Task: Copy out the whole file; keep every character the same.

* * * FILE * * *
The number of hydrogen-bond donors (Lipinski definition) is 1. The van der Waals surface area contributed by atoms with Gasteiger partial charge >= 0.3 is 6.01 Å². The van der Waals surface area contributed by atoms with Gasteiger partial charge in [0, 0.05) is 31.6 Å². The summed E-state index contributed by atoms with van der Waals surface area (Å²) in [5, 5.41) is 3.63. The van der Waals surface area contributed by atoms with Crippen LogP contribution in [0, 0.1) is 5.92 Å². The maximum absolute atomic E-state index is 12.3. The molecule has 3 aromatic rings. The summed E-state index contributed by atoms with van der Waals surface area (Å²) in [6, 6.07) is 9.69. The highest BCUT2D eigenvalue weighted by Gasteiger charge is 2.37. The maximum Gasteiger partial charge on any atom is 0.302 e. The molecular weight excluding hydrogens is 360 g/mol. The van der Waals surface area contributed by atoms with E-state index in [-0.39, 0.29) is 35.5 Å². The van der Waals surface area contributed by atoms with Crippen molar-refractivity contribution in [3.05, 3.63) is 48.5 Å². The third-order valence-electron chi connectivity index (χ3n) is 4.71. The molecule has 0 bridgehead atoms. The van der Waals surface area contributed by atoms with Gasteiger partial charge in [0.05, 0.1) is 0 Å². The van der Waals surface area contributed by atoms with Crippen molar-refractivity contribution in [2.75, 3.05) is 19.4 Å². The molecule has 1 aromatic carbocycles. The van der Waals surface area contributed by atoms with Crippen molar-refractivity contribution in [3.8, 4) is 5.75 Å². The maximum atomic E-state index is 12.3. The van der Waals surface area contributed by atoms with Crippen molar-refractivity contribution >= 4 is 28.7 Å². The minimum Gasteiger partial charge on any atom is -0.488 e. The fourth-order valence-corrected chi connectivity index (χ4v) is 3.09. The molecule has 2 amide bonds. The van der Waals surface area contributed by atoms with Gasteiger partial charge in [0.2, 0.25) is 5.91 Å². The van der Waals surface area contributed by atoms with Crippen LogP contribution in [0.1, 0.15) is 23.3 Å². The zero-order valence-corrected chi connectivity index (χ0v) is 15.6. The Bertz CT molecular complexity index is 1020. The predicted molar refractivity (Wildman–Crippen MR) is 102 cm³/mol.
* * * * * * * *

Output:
The number of hydrogen-bond donors (Lipinski definition) is 1. The van der Waals surface area contributed by atoms with Gasteiger partial charge >= 0.3 is 6.01 Å². The van der Waals surface area contributed by atoms with Gasteiger partial charge in [0, 0.05) is 31.6 Å². The summed E-state index contributed by atoms with van der Waals surface area (Å²) in [5, 5.41) is 3.63. The van der Waals surface area contributed by atoms with Crippen LogP contribution in [0, 0.1) is 5.92 Å². The maximum absolute atomic E-state index is 12.3. The molecule has 3 aromatic rings. The summed E-state index contributed by atoms with van der Waals surface area (Å²) in [6, 6.07) is 9.69. The highest BCUT2D eigenvalue weighted by Gasteiger charge is 2.37. The maximum Gasteiger partial charge on any atom is 0.302 e. The molecular weight excluding hydrogens is 360 g/mol. The van der Waals surface area contributed by atoms with E-state index in [-0.39, 0.29) is 35.5 Å². The van der Waals surface area contributed by atoms with Crippen molar-refractivity contribution in [3.05, 3.63) is 48.5 Å². The third-order valence-electron chi connectivity index (χ3n) is 4.71. The molecule has 0 bridgehead atoms. The van der Waals surface area contributed by atoms with Gasteiger partial charge in [0.05, 0.1) is 0 Å². The van der Waals surface area contributed by atoms with Crippen molar-refractivity contribution in [2.75, 3.05) is 19.4 Å². The molecule has 1 aromatic carbocycles. The van der Waals surface area contributed by atoms with Crippen molar-refractivity contribution in [3.8, 4) is 5.75 Å². The maximum atomic E-state index is 12.3. The van der Waals surface area contributed by atoms with Crippen molar-refractivity contribution >= 4 is 28.7 Å². The minimum Gasteiger partial charge on any atom is -0.488 e. The fourth-order valence-corrected chi connectivity index (χ4v) is 3.09. The molecule has 2 amide bonds. The van der Waals surface area contributed by atoms with Gasteiger partial charge in [0.2, 0.25) is 5.91 Å². The van der Waals surface area contributed by atoms with Crippen LogP contribution in [0.1, 0.15) is 23.3 Å². The zero-order valence-corrected chi connectivity index (χ0v) is 15.6. The Bertz CT molecular complexity index is 1020. The predicted molar refractivity (Wildman–Crippen MR) is 102 cm³/mol.